They may or may not. Some of what Jones relates about those conversations is harrowing. He remembers trying to talk about the dangers and inequities of racial profiling and some cops having none of it. ‘You wanna fix that?’ Jones recalls an officer saying, “Do your homework. Go back to your communities and stop breaking the law. Stop leaving your kids with one parent or no parents. Get into some good schools or education or make your kids learn how to talk to the cops when they get pulled over.”
Now, one might argue that knowing how to talk to cops didn’t save Philando Castile and having a good education didn’t help Sandra Bland and you’d be right. And you’d be arguing. How do you open a dialogue that works to solve the problem? Because Jones remembers another conversation in which an officer argued that police couldn’t afford to be worried about legal ramifications for their actions, that that moment of concern could be the difference between life and death – and another officer told him, “You should quit. Because you’re not going to be a good cop.If you’re saying that concern causes you to question or doubt yourself when you have to make a life-or-death decision, you should quit. Because that’s what the job is about.”
Jones tells another story about a biracial police officer whose father had made him everything he was – but would have nothing to do with him as long as he was a police officer. That life, that experience is going to shape, one way or another, how that police officer deals with the world.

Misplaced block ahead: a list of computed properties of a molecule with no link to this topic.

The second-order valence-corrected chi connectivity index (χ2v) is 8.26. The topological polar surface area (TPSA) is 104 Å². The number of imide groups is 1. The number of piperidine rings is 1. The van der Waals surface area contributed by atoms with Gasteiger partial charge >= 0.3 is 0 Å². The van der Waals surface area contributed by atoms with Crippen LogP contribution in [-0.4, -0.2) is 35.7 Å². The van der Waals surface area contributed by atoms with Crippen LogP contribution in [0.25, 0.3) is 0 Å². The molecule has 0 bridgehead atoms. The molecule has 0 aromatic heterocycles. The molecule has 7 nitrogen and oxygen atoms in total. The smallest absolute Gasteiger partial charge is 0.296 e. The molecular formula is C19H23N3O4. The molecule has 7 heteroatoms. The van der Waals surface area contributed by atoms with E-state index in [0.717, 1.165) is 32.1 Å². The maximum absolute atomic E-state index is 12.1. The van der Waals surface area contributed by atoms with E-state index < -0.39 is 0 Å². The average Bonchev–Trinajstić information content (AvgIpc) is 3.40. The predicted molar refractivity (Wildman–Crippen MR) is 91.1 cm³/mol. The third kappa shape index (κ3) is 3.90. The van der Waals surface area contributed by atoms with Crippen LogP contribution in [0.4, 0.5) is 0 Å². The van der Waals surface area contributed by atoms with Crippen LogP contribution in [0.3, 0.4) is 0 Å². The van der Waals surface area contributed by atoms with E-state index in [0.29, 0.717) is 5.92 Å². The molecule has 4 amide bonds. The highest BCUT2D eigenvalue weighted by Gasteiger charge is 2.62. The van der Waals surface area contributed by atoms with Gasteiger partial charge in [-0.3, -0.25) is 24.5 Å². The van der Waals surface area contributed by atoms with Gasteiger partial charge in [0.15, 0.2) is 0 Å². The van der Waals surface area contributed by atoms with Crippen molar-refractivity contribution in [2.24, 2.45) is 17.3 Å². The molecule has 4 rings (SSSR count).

And this is what Cop Out deals with most directly. What are the forces, the stresses, the trials that affect the police, that alter their decision-making, that influence the actions that they take? Who are they?
Jones gathered writers from around the country and linked them with real-life police officers in order to get their real stories and make the stories theatrically viable. It’s a potentially dangerous way to address a national crisis. It’s deeply volatile subject matter. But who’s to say? Maybe dangerous times call for dangerous solutions, solutions that ask us to move past our prejudices and preconceptions. As a black man who has had his own fair share of uncomfortable run-ins with the police and racial profiling, Jones is well aware that there are people who don’t think Red Door should be doing Cop Out at all. But for right now, this is the idea that he has and certainly, nothing else up to now has worked. The idea is to let the police tell their own story. Maybe both sides can be motivated to let their guard down and rapprochement between the cops and the community they serve can happen and a solution can be found. “I would like people to come and wrestle with their beliefs,” says Jones. “I’d like for us to create a new way of engaging with what we don’t agree with or don’t understand. That’s my ultimate goal.”
Cop Out plays Friday, Saturday, and Sunday, Nov. 30-Dec. 2, at Self Enhancement Inc., 3920 N. Kerby Ave., Portland. Ticket and schedule information here.